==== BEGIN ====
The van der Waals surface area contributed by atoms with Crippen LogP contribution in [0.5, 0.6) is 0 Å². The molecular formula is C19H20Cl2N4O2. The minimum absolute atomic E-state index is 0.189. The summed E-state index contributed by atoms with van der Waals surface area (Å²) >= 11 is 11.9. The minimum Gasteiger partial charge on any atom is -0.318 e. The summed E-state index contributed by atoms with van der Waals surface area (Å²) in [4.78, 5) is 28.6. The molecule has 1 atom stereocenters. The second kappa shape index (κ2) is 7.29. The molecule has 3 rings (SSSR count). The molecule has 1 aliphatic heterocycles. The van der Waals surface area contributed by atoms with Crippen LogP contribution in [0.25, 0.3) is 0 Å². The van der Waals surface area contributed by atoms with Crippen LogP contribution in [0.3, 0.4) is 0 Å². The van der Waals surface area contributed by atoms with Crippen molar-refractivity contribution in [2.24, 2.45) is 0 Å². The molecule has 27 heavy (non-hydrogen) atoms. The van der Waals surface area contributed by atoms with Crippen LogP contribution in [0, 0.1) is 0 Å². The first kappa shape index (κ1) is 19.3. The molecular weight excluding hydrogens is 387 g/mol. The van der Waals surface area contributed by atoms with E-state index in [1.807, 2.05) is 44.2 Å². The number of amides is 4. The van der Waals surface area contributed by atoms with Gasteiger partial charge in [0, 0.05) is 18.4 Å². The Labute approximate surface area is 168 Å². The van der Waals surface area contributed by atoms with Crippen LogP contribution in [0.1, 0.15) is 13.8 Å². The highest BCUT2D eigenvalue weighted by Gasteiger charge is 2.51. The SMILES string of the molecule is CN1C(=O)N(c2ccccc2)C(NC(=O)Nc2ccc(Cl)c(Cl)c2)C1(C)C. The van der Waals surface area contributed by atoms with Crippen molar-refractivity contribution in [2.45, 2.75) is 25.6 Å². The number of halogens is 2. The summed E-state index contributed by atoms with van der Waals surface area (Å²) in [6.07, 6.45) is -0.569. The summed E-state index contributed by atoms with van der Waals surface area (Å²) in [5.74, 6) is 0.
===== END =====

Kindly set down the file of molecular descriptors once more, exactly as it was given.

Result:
The van der Waals surface area contributed by atoms with Crippen LogP contribution in [0.5, 0.6) is 0 Å². The molecular formula is C19H20Cl2N4O2. The minimum absolute atomic E-state index is 0.189. The summed E-state index contributed by atoms with van der Waals surface area (Å²) >= 11 is 11.9. The minimum Gasteiger partial charge on any atom is -0.318 e. The summed E-state index contributed by atoms with van der Waals surface area (Å²) in [4.78, 5) is 28.6. The molecule has 1 atom stereocenters. The second kappa shape index (κ2) is 7.29. The molecule has 3 rings (SSSR count). The molecule has 1 aliphatic heterocycles. The van der Waals surface area contributed by atoms with Crippen LogP contribution in [0.25, 0.3) is 0 Å². The van der Waals surface area contributed by atoms with Crippen LogP contribution in [0.3, 0.4) is 0 Å². The van der Waals surface area contributed by atoms with Crippen molar-refractivity contribution in [2.24, 2.45) is 0 Å². The molecule has 27 heavy (non-hydrogen) atoms. The van der Waals surface area contributed by atoms with Crippen LogP contribution in [0, 0.1) is 0 Å². The first kappa shape index (κ1) is 19.3. The molecular weight excluding hydrogens is 387 g/mol. The van der Waals surface area contributed by atoms with E-state index in [1.807, 2.05) is 44.2 Å². The number of amides is 4. The van der Waals surface area contributed by atoms with Gasteiger partial charge in [0, 0.05) is 18.4 Å². The Labute approximate surface area is 168 Å². The van der Waals surface area contributed by atoms with Crippen LogP contribution in [0.1, 0.15) is 13.8 Å². The highest BCUT2D eigenvalue weighted by Gasteiger charge is 2.51. The SMILES string of the molecule is CN1C(=O)N(c2ccccc2)C(NC(=O)Nc2ccc(Cl)c(Cl)c2)C1(C)C. The van der Waals surface area contributed by atoms with Crippen molar-refractivity contribution in [2.45, 2.75) is 25.6 Å². The number of halogens is 2. The summed E-state index contributed by atoms with van der Waals surface area (Å²) in [6.07, 6.45) is -0.569. The summed E-state index contributed by atoms with van der Waals surface area (Å²) in [5.74, 6) is 0.